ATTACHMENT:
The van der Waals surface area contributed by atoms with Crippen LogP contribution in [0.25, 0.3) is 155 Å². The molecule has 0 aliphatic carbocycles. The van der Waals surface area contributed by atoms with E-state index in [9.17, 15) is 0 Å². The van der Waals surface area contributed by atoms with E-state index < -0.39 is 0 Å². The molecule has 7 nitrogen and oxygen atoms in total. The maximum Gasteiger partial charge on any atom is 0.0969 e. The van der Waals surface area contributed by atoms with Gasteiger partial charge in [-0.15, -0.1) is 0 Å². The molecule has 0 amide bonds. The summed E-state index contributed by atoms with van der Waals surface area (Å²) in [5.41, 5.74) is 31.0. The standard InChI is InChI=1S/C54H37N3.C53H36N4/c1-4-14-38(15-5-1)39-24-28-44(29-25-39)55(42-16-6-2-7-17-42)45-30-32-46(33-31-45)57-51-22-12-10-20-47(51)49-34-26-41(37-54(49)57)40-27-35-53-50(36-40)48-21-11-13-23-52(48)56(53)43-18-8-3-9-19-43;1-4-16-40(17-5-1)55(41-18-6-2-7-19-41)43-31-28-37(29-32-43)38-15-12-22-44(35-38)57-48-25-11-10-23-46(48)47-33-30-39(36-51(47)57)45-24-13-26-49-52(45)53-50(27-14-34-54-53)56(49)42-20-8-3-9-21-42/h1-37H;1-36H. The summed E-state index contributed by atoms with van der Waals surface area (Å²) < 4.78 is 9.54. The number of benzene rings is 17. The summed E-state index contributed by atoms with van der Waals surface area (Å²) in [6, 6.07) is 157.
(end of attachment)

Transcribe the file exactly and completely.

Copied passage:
The van der Waals surface area contributed by atoms with Crippen LogP contribution in [0.25, 0.3) is 155 Å². The molecule has 0 aliphatic carbocycles. The van der Waals surface area contributed by atoms with E-state index in [9.17, 15) is 0 Å². The van der Waals surface area contributed by atoms with E-state index < -0.39 is 0 Å². The molecule has 7 nitrogen and oxygen atoms in total. The maximum Gasteiger partial charge on any atom is 0.0969 e. The van der Waals surface area contributed by atoms with Gasteiger partial charge in [-0.15, -0.1) is 0 Å². The molecule has 0 amide bonds. The summed E-state index contributed by atoms with van der Waals surface area (Å²) in [5.41, 5.74) is 31.0. The standard InChI is InChI=1S/C54H37N3.C53H36N4/c1-4-14-38(15-5-1)39-24-28-44(29-25-39)55(42-16-6-2-7-17-42)45-30-32-46(33-31-45)57-51-22-12-10-20-47(51)49-34-26-41(37-54(49)57)40-27-35-53-50(36-40)48-21-11-13-23-52(48)56(53)43-18-8-3-9-19-43;1-4-16-40(17-5-1)55(41-18-6-2-7-19-41)43-31-28-37(29-32-43)38-15-12-22-44(35-38)57-48-25-11-10-23-46(48)47-33-30-39(36-51(47)57)45-24-13-26-49-52(45)53-50(27-14-34-54-53)56(49)42-20-8-3-9-21-42/h1-37H;1-36H. The summed E-state index contributed by atoms with van der Waals surface area (Å²) < 4.78 is 9.54. The number of benzene rings is 17. The summed E-state index contributed by atoms with van der Waals surface area (Å²) in [6, 6.07) is 157.